A user “session” is designed around the production of an exposure control plan (ECP) for a specific work task. To generate an ECP, users sign in, enter or modify company and job-specific identifiers and descriptors, then describe the work for which the risk assessment and ECP is to be generated. Users have accounts (and accounts can have multiple sub-accounts) and the tool stores user-specific identifier data (contact names, addresses, company logos, etc.) as well as archived ECP's previously produced by the tool for that user. This provides accountability and auditability, as well as speeding up new ECP development, by allowing copying and editing of archived ECP's.
For the quantitative exposure estimates, users enter values for required predictor variables as well as details of the controls they propose to use. The tool provides examples for variables, such as work environment, to help user select valid values. The web-based interface uses the latest version of the predictor model to make exposure estimates for both uncontrolled and controlled scenarios. A new predictor model is generated and uploaded to the tool whenever there is significant new exposure data added to the underlying exposure database.
The principal internal operations of the tool are shown in Figure 3. The online interface comprises 6 distinct functions:
(1) Accounting: The tool is available to all BC employers. New user accounts are set up by providing basic company identifying information. This data is presented on the title page of each exposure control plan (ECP) generated. Each user's data is kept confidentially and not accessible to other users. Additional job-level data can be specified for individual ECP's (job address, supervisor name, etc.);
(2) ECP archive: Once an ECP is generated it is stored on-line and can be recalled, copied, edited, printed, or deleted. Each ECP is “version-stamped” with the database version used to generate exposure estimates;
(3) Task data capture: several web pages are used to capture descriptive data to be used in predictive modeling (material, task, tool, environment, duration, etc.)
(4) Calculations: The predictive model is embedded in on-line code; exposure estimates are calculated based on the users' inputs. The estimate shown is the upper 95 %'ile. Two estimates are provided, one without controls and one with selected controls in place. The intermediate results are shown in a visual “speedometer” form (Figure 2) and the user can cycle iteratively, to perform “what-if” trials to examine the effect of varying exposure control measures. Pre- and post-control predicted exposure levels are compared to an OEL; if there is a “residual” over-exposure following specification of controls, the tool will recommend appropriate respiratory protection to achieve compliance.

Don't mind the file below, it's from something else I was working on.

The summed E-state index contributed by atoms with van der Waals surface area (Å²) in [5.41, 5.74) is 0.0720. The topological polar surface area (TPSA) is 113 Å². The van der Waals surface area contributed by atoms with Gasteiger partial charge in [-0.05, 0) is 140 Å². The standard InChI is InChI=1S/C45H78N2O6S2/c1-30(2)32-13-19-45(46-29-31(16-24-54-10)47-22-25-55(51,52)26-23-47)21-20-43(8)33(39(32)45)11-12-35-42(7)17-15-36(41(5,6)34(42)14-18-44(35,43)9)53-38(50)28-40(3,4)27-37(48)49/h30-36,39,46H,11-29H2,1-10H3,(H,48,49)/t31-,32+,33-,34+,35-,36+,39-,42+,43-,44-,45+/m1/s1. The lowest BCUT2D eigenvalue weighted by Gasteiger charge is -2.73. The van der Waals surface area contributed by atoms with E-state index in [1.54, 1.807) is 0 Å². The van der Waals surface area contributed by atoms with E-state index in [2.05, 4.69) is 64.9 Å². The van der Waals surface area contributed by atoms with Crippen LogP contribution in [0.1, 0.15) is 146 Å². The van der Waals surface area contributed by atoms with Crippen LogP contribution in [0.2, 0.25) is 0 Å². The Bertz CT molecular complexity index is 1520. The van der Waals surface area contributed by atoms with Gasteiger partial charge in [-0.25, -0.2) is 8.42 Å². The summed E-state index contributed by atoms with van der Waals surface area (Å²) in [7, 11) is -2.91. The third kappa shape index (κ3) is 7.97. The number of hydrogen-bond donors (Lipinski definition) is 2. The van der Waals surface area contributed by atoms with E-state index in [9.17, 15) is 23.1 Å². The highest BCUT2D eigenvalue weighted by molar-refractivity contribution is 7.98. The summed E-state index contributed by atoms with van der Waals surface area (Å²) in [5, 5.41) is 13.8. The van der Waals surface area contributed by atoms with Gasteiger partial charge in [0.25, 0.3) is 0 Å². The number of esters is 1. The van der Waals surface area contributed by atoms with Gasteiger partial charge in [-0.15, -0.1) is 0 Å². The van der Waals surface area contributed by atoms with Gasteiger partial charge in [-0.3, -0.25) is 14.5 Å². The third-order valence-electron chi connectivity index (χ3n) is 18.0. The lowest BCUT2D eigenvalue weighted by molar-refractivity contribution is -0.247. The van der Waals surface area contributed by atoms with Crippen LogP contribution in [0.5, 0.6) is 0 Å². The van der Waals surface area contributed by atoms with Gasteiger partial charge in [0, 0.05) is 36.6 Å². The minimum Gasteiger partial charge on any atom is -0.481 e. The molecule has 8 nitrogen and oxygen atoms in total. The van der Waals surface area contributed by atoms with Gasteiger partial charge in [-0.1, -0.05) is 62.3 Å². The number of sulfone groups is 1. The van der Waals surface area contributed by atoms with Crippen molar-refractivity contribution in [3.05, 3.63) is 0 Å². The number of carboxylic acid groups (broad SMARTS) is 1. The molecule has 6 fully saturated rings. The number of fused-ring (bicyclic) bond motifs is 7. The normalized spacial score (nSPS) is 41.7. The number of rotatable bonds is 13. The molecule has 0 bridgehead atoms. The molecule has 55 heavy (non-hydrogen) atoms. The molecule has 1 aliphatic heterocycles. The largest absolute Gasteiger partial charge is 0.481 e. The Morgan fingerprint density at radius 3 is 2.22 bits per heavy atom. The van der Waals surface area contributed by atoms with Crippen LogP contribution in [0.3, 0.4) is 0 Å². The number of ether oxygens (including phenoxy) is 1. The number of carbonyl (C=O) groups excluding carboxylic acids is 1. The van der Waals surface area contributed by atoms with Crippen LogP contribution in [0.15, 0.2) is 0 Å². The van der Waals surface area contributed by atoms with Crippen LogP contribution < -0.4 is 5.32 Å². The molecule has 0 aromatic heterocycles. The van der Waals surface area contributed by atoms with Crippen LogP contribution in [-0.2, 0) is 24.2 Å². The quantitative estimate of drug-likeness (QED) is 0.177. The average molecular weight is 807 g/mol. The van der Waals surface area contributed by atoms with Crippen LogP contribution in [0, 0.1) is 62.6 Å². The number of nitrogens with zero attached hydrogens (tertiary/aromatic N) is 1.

(5) Education: the on-line interface is embedded with hypertext links throughout to technical definitions, FAQ pages, educational pages, checklists, etc. to support the user. External links to regulations, and to research is also coded.
(6) Outputs: the tool produces a document that is in compliance with WorkSafeBC requirements for risk assessment and exposure control plans. The document is in PDF format and can be printed, or stored and shared electronically with employees and the regulator on request.
Figure 3. Data flow and gross logic of on-line risk assessment tool. Company identifier data is used for accountability and in report generation. Archived ECP's can be re-used as the basis for new ECP's to reduce repetition. Users enter descriptive information about the task to be performed and the predictive model estimates exposure concentrations for the uncontrolled and controlled exposure scenario. Users can iterate this step to do “what-if” estimates. Final product is an “exposure control plan” that meets regulator's requirements; in electronic form it can be easily distributed to work crews.
The primary output of the tool is the multi-page ECP, designed to meet the procedural and content requirements of the BC regulator. The ECP includes: risk assessment details, control information (engineering, administrative, and PPE) and relevant supporting text is bundled into a PDF that can be printed, or viewed on most web-enabled device for ease of distribution and use.
The tool went through multiple pilot-test phases with small groups, with feedback being incorporated into the tool. The tool was then released to the public in May, 2017 as the “Silica Control Tool.” All companies registered with WorkSafeBC have automatic access. Others may request trial licenses by contacting firstname.lastname@example.org. Roll-out involved public advertising (e.g., https://youtu.be/pOHf8WSPbAs), presentations at local health and safety and industry conferences, as well as knowledge translation exercises with local industry groups. Because the tool used common web-based app conventions no special training was required. In-depth orientations were provided to BC regulatory occupational health officers who play a key role in prevention activities so that officers would be familiar with the strengths and limitations of the on-line tool and would be better able to interpret its use during on-site inspections. British Columbia has a large contingent of Occupational Hygiene Officers. In 2018 they spent 230,000 h in inspection activities, and we would expect this level of effort and knowledge should aid the effectiveness of this effort (12). The BCCSA provided on-call technical support and in the initial phase they also financially supported discounted exposure measurement campaigns to help fill gaps in the exposure database. In the first 3 years (2017–2019), the number of on-line sessions climbed from 6,300 to 9,400, respectively, while the number of ECP's started rose from 1,700 to 3,900 per year.